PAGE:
Columbia Law Review
Wechsler: I was not only apolitical, but rather anti-political in college. My interest was in the arts, not in politics. I took the usual view of politicians, holding them in low esteem. I thought the least government the best. I didn't want to be interfered with in my choices. This was symbolized for my generation by things like the Prohibition Amendment, which we defied with total abandon. It never entered my mind that there might be any obligation to obey the temperance law. I considered it entirely a matter of trying to avoid wood alcohol poisoning.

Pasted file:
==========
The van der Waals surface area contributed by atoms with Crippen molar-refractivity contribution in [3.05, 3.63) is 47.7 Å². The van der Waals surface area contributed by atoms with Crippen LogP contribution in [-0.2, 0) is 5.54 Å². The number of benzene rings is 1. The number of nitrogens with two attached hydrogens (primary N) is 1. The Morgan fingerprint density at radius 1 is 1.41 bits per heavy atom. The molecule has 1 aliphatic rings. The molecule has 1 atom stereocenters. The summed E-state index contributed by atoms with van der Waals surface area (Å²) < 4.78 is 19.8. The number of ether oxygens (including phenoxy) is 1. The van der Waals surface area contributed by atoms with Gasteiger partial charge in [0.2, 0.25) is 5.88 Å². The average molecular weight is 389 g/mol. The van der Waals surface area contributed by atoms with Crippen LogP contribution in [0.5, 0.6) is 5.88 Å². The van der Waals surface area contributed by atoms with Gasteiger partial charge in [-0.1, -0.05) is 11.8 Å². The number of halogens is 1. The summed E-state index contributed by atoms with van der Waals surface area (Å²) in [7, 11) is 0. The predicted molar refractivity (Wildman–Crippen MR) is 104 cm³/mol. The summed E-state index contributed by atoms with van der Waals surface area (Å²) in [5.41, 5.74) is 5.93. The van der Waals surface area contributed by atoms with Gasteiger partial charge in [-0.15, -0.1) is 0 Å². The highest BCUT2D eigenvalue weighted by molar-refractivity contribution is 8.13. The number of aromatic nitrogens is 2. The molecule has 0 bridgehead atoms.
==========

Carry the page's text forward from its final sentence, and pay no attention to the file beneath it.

Not until law school did I begin to take seriously at all the subject of government. And even though I became greatly interested in law and government during my law school days, and therefore, by necessity, in politics, I was not very much of a political partisan. I was interested in the problems and ideas about government, but I never participated in organized politics of any kind, at that stage, and I rather tended to view with disdain people who did
Norman I. Silber and Geoffrey Miller,
Toward "Neutral Principles" in the Law: Selections from the Oral History of Herbert Wechsler, 93 Colum. L. Rev. 854
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